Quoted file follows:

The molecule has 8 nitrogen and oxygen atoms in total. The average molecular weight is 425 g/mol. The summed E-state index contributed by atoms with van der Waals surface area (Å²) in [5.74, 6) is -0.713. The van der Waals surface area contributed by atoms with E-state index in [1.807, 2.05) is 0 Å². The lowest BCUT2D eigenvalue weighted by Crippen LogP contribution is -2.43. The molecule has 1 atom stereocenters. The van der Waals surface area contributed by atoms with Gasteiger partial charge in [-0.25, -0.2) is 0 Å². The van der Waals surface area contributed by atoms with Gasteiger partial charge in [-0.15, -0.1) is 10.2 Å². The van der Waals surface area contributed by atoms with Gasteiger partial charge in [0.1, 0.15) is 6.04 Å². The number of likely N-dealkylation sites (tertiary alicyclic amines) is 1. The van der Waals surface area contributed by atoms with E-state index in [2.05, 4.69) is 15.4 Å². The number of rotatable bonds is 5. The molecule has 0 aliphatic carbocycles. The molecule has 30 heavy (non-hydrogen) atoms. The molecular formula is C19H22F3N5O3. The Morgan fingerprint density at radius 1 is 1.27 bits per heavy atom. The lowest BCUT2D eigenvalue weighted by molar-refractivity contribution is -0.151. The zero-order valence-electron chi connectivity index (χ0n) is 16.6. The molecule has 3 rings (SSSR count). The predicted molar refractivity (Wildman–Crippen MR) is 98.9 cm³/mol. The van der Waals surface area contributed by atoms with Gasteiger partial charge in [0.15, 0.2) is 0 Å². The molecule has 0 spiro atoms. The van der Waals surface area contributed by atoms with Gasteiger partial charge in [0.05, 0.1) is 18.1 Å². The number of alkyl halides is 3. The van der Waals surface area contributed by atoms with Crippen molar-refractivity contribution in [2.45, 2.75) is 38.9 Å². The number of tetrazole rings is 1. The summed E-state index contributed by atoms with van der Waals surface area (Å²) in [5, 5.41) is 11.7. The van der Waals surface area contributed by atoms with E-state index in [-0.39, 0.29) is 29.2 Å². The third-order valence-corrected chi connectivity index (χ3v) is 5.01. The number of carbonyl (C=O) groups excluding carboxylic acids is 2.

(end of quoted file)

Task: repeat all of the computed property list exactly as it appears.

The molecule has 8 nitrogen and oxygen atoms in total. The average molecular weight is 425 g/mol. The summed E-state index contributed by atoms with van der Waals surface area (Å²) in [5.74, 6) is -0.713. The van der Waals surface area contributed by atoms with E-state index in [1.807, 2.05) is 0 Å². The lowest BCUT2D eigenvalue weighted by Crippen LogP contribution is -2.43. The molecule has 1 atom stereocenters. The van der Waals surface area contributed by atoms with Gasteiger partial charge in [-0.25, -0.2) is 0 Å². The van der Waals surface area contributed by atoms with Gasteiger partial charge in [-0.15, -0.1) is 10.2 Å². The van der Waals surface area contributed by atoms with Gasteiger partial charge in [0.1, 0.15) is 6.04 Å². The number of likely N-dealkylation sites (tertiary alicyclic amines) is 1. The van der Waals surface area contributed by atoms with E-state index in [2.05, 4.69) is 15.4 Å². The number of rotatable bonds is 5. The molecule has 0 aliphatic carbocycles. The molecule has 30 heavy (non-hydrogen) atoms. The molecular formula is C19H22F3N5O3. The Morgan fingerprint density at radius 1 is 1.27 bits per heavy atom. The lowest BCUT2D eigenvalue weighted by molar-refractivity contribution is -0.151. The zero-order valence-electron chi connectivity index (χ0n) is 16.6. The molecule has 3 rings (SSSR count). The predicted molar refractivity (Wildman–Crippen MR) is 98.9 cm³/mol. The van der Waals surface area contributed by atoms with Gasteiger partial charge in [0.15, 0.2) is 0 Å². The molecule has 0 spiro atoms. The van der Waals surface area contributed by atoms with Gasteiger partial charge in [0.05, 0.1) is 18.1 Å². The number of alkyl halides is 3. The van der Waals surface area contributed by atoms with Crippen molar-refractivity contribution in [2.45, 2.75) is 38.9 Å². The number of tetrazole rings is 1. The summed E-state index contributed by atoms with van der Waals surface area (Å²) in [5, 5.41) is 11.7. The van der Waals surface area contributed by atoms with E-state index in [-0.39, 0.29) is 29.2 Å². The third-order valence-corrected chi connectivity index (χ3v) is 5.01. The number of carbonyl (C=O) groups excluding carboxylic acids is 2.